At its core, we were hearing the same story of disempowerment and precarity, subjugation to corporations, and an inability to find safety and security. Air and water were being contaminated for the profits of fossil fuel companies, and its victims were footing the bill. It quickly became apparent that energy is at the heart of a web of overlapping ecological and political concerns: the more the poor suffered the consequences of a capitalist carbon economy, the less time, money, and power they had to combat it.
Climate change inevitably formed the backdrop of our journey. We set off during the summer heatwave, as the global news flooded with reports of extreme weather. In July, California’s Death Valley endured the hottest month ever recorded on Earth, whilst wildfires raged north of the Arctic Circle in Sweden, and a drastic rise in mortality ignited speculation that India may soon be too hot for habitation.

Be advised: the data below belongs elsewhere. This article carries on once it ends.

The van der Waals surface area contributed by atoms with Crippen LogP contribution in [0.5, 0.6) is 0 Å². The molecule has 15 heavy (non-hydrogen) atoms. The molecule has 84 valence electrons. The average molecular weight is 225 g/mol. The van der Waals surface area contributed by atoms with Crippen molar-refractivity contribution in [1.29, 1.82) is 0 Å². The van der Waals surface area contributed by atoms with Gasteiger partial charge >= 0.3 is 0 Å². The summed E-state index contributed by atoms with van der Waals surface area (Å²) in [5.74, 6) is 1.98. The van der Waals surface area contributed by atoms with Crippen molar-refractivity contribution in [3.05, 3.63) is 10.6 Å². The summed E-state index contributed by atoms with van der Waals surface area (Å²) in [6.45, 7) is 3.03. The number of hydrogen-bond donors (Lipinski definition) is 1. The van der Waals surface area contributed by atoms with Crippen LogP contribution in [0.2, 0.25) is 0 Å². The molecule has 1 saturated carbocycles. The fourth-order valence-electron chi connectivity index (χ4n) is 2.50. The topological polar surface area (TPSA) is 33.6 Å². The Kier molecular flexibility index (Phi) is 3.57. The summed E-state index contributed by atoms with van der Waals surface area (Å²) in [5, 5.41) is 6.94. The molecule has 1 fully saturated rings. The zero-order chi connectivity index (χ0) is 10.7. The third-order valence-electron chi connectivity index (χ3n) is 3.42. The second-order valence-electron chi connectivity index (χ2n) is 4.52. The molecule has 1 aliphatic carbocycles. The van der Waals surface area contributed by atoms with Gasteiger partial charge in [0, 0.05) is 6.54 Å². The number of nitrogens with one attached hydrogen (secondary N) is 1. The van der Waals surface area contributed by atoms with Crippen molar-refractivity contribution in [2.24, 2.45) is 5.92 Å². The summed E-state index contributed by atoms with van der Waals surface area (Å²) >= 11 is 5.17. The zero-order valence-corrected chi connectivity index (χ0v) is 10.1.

Locally, the trip was punctuated by mosquito bites. My skin reacted dramatically, swelling in red lumps the size of fifty pence pieces. Itchy, irritating, and laced with threat, the diseases spread by mosquitoes, fleas, and ticks in the US have risen 250 per cent in thirteen years. Atlanta’s Centres for Disease Control have reported cases of dengue fever, Zika virus, and chikungunya in Florida and Texas, and warn that malaria and yellow fever could soon be reintroduced thanks to the warming climate. Similar disease-carrying species were recently discovered in the UK, where higher spring temperatures provide a fertile breeding ground.
The day after we left northwest Florida, a red tide of toxic algae decimated marine life and washed hundreds of rotting carcasses – including fish, turtles, sharks, and manatees – onto the beaches of seven counties. The state declared an emergency situation as the water ran dark and locals suffered respiratory distress. On the opposite coast, blissfully unaware, we swam in bathwater seas off Miami Beach.